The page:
If someone tells everyone they know everything there is about investing because they've been doing research since before Google existed but then refuses or dodges questions about their own investment account wouldn't that make them seem like they were hiding something?

It would make them seem like they were hiding something because they would be hiding something!

If someone tells everyone they know everything there is about investing because they've been doing research since before Google existed but then refuses or dodges questions about their own investment account wouldn't that make them seem like they were hiding something?

It would make them seem like they were hiding something because they would be hiding something!

If someone tells everyone they know everything there is about investing because they've been doing research since before Google existed but then refuses or dodges questions about their own investment account wouldn't that make them seem like they were hiding something?

It would make them seem like they were hiding something because they would be hiding something!

If someone tells everyone else how mutual funds perform over time better than anyone else because he has done research since before Google existed but then refuses or dodges questions regarding his own investment account wouldn't it make him look suspicious?

It would definitely look suspicious! Because he'd definitely hide something!

If someone tells everyone else how mutual funds perform over time better than anyone else because he has done research since before Google existed but then refuses or dodges questions regarding his own investment account wouldn't it make him look suspicious?

It would definitely look suspicious! Because he'd definitely hide something!

If someone tells everyone else how mutual funds perform over time better than anyone else because he has done research since before Google existed but then refuses or dodges questions regarding his own investment account wouldn't it make him look suspicious?

It would definitely look suspicious! Because he'd definitely hide something!

If someone tells everyone else how mutual funds perform over time better than anyone else because he has done research since before Google existed but then refuses or dodges questions regarding his own investment account wouldn't it make him look suspicious?

It would definitely look suspicious! Because he'd definitely hide something!

If someone tells everyone else how mutual funds perform over time better than anyone else because he has done research since before Google existed but then refuses or dodges questions regarding his own investment account wouldn't it make him look suspicious?

It would definitely look suspicious! Because he'd definitely hide something!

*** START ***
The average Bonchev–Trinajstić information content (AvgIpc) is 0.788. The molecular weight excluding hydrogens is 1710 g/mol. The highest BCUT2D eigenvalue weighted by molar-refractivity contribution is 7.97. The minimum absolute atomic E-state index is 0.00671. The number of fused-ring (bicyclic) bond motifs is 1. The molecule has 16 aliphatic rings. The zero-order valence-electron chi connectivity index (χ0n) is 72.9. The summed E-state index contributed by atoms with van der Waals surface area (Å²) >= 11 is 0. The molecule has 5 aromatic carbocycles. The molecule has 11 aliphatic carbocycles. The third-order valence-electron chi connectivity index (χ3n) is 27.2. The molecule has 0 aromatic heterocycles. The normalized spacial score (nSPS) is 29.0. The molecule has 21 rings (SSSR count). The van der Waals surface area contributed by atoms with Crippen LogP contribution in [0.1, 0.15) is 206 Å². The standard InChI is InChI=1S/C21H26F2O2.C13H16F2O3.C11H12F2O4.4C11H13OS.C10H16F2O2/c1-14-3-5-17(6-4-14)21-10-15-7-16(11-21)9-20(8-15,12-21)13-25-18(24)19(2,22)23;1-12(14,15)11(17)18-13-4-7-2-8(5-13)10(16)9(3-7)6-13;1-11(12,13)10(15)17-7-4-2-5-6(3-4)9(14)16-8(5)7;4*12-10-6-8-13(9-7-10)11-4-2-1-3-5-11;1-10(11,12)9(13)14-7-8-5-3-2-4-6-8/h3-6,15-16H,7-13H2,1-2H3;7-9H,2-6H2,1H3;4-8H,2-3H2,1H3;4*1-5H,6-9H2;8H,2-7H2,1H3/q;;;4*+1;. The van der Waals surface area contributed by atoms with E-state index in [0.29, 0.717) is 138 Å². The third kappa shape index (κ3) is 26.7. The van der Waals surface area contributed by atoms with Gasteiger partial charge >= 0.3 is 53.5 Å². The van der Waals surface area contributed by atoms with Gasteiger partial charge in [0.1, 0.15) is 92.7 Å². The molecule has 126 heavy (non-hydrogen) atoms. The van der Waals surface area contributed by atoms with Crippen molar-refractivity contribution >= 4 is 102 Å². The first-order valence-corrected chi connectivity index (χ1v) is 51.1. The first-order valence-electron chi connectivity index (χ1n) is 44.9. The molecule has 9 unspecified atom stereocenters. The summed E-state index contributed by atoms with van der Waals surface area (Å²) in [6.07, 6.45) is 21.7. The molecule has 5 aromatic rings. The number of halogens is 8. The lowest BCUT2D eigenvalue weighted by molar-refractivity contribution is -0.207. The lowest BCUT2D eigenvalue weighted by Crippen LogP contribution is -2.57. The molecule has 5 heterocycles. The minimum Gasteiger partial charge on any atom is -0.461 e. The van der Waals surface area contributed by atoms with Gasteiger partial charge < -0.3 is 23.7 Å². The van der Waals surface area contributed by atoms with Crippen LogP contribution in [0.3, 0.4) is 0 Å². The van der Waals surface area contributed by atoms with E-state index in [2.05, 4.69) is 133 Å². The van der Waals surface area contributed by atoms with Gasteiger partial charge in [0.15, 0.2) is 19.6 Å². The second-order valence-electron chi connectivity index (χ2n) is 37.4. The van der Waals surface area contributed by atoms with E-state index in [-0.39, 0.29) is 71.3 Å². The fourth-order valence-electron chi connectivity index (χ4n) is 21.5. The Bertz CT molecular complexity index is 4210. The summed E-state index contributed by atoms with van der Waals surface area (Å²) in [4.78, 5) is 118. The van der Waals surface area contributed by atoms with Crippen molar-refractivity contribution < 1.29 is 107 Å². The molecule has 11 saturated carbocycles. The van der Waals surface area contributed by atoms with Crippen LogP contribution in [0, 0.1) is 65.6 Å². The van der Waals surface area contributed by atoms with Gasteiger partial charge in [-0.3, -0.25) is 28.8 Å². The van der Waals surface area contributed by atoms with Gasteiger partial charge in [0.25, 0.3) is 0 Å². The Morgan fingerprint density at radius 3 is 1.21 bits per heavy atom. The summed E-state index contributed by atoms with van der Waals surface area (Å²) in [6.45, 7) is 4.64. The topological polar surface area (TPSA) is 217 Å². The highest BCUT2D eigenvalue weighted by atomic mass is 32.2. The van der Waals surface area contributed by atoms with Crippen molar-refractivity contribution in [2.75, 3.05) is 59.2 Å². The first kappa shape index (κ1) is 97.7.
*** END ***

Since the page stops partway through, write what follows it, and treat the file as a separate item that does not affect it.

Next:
If someone tells everyone else how mutual funds perform over time better than anyone else because he has done research since before Google existed but then refuses or dodges questions regarding his own investment account wouldn't it make him look suspicious?

It would definitely look suspicious! Because he'd definitely hide something!

If someone tells everyone else how mutual funds perform over time better than anyone else because he has done research since before Google existed but then refuses or dodges questions regarding his own investment account wouldn't it make him look suspicious?

It would definitely look suspicious! Because he'd definitely hide something!

If someone tells everyone else how mutual funds perform over time better than anyone else because he has done research since before Google existed but then refuses or dodges questions regarding his own investment account wouldn't it make him look suspicious?

It would definitely look suspicious! Because he'd definitely hide something!

If someone tells everyone else how mutual funds perform over time better than anyone else because he has done research since before Google existed but then refuses or dodges questions regarding his own investment account wouldn't it make him look suspicious?

It would definitely look suspicious! Because he'd definitely hide something!

If an individual informs everyone that mutual funds perform better over time than other investment options, based on research conducted before Google existed, but then evades questions about her personal investment portfolio, it would indeed raise suspicions.

It would definitely look suspicious! Because she'd definitely hide something!

If an individual informs everyone that mutual funds perform better over time than other investment options, based on research conducted before Google existed, but then evades questions about her personal investment portfolio, it would indeed raise suspicions.

It would definitely look suspicious! Because she'd definitely hide something!

If someone tells everyone else how mutual funds perform over time